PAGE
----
‘Decriminalise sex work’
FIJI needs to decriminalise sex work, says Strumphet Alliance Network project co-ordinator Sophie Radrodro.
Ms Radrodro said decriminalisation would not eliminate human trafficking, abuse and violence but it would reduce the impact on people from marginalised communities.
“Decriminilisation refers to the removal of all criminal and administrative prohibitions and penalties on sex work, including laws targeting sex workers’ clients, brothel owners,” she said.
“It goes hand in hand with recognising sex work as work and protecting the rights of sex workers through labour work and workplace health and safety regulations. It differs from legalisation.”
She said the organisation had not submitted proposals to relevant stakeholders on the decriminalisation of sex work in the country.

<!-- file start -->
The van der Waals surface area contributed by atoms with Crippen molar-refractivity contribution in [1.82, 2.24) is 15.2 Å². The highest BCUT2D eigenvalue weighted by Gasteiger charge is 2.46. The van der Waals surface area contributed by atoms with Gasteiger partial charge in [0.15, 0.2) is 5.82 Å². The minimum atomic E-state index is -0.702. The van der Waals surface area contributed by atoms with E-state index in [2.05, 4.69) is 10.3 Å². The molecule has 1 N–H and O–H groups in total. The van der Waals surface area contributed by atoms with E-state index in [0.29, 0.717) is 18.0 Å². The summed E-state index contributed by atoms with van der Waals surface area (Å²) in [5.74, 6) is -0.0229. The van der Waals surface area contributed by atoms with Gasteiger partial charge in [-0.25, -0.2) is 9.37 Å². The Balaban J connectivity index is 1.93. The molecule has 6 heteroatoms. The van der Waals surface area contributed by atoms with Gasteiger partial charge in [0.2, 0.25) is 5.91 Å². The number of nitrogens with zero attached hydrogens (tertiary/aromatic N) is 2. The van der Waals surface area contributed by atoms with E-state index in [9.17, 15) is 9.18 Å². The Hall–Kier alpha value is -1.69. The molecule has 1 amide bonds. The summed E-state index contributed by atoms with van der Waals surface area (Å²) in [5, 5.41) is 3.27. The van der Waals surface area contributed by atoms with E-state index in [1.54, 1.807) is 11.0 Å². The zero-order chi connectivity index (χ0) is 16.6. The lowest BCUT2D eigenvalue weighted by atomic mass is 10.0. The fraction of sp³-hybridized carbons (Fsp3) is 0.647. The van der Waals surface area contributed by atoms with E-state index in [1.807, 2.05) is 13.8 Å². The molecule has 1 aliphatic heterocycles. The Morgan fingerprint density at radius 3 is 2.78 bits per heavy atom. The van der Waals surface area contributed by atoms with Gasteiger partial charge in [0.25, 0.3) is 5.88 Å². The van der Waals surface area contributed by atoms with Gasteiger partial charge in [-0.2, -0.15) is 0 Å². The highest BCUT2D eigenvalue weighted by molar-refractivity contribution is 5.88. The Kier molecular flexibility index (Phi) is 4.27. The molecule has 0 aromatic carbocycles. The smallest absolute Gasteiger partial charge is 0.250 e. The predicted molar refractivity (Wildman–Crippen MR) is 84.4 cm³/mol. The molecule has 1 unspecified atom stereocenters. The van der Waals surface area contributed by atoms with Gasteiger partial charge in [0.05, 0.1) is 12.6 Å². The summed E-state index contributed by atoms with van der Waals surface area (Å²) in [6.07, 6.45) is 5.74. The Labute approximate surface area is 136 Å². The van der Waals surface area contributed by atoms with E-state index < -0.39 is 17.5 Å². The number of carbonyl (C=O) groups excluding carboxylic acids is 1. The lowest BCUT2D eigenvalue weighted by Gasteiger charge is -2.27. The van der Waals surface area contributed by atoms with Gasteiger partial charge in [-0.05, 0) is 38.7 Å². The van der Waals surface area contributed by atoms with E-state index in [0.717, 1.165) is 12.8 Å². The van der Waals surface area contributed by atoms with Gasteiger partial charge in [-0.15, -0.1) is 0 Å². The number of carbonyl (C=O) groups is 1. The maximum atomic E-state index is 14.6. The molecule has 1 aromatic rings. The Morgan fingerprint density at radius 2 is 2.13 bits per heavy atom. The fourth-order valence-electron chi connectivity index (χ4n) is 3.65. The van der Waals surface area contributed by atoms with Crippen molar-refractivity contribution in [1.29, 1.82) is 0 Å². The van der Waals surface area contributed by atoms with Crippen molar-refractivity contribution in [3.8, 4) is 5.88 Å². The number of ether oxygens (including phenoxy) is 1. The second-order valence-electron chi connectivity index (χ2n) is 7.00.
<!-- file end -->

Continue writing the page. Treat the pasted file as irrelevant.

“We are beginning by bridging the gaps at spaces we are part of as a way forward and identifying our barriers then submitting a proposal and addressing policy makers together with the Fiji Sex Workers Alliance on what the law states in Section 231 of the Crimes Decree 2009.
“Decriminilisation will bring about change. It will empower sex workers to come forward to lodge complaints against authorities who act unlawfully and to bring offenders to justice without fear of negative consequences for their own lives.
“It will bring about transparency between sex workers and law enforcement, health providers and combat stigma and restore inherent constitutional rights.”
Ms Radrodro added that by criminalising sex work, the system was further dehumanising groups that were already among the most marginalised in society.